The history of European discovery, contact, and early settlement in the Americas is traditionally represented as a chain of great men. Students and the wider public are often familiar with the lives of few women beyond Martha Washington, Betsy Ross, and now the Schuyler sisters. This course disrupts narratives that focus exclusively on the history of men by exploring the lives of European, Indigenous, and African-descended women during the sixteenth through early eighteenth centuries. Women from a variety of backgrounds were integral to the development of Spanish, Dutch, English, and French colonial societies in North America. This course traces the lives of Indigenous interpreters, enslaved laborers, and women who traversed the Atlantic and carved a place for themselves in colonial legal, social, and economic systems. The history of the Americas cannot be understood without examining the experiences of these women.
This course has been designed with the generous support of the New-York Historical Society.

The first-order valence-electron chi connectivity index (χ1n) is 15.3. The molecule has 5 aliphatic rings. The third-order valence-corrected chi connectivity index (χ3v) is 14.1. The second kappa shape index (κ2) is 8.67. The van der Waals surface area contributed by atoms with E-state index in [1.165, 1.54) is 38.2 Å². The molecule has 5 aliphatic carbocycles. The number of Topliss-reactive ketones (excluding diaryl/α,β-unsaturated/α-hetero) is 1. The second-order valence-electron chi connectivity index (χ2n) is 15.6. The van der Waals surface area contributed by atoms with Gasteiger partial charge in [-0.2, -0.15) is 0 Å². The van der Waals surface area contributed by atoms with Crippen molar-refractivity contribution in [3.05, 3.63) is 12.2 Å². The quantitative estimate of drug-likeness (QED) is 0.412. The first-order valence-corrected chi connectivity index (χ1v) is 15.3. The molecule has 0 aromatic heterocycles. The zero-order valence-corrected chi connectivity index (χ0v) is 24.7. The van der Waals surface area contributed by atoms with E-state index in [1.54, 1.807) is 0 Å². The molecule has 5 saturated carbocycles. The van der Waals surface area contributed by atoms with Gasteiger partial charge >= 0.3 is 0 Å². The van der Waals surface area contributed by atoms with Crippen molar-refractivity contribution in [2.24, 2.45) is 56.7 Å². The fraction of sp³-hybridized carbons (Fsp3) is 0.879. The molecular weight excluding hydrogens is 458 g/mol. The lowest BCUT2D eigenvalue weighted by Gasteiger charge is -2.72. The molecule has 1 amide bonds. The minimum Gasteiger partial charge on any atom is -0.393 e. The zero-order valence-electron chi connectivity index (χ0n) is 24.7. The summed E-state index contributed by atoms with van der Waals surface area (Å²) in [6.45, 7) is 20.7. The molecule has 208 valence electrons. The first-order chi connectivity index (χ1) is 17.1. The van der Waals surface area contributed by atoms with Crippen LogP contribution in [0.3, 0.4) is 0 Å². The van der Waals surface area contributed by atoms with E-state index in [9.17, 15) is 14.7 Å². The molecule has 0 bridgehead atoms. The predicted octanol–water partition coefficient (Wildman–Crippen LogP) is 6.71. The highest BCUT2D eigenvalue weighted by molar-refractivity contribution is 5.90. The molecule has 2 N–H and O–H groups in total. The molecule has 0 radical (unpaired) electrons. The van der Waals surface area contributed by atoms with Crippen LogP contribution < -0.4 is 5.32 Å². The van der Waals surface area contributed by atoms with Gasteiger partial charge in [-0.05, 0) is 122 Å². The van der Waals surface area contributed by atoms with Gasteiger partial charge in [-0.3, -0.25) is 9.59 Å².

- Women, Conquest, and Encomiedas in the Spanish Colonies
- Women and Economic Power in the Dutch Colonies
- Women and the Rule of Law in the English Colonies
- Women, Religion, and Social Freedom in the French Colonies
- Rethinking the Narrative: Lived Experiences of Women in the American Colonies
Professional Development Hours
Fall/Spring six-week course: 35
Registration fee: $125
Spring Session 2: March 20–May 5, 2023 | REGISTRATION CLOSED
Images: (1) Lienzo de Tlaxcala, Hernán Cortés and La Malinche meet Moctezuma II in Tenochtitlan, November 8, 1519. Facsimile (c. 1890) of Lienzo de Tlaxcala. Courtesy of The Bancroft Library, the University of California, Berkeley. (2) “Artist’s rendering of Dorothy Angola.” Slavery in New York Curriculum Guide (New York: New-York Historical Society, 2005). (3) Johannes Vermeer, Young Woman with a Water Pitcher, ca. 1662. Metropolitan Museum of Art, Marquand Collection, Gift of Henry G. Marquand, 1889. (4) Baroness Anne-Marguerite-Henriette Hyde de Neuville, Oneida Family, 1807. New-York Historical Society.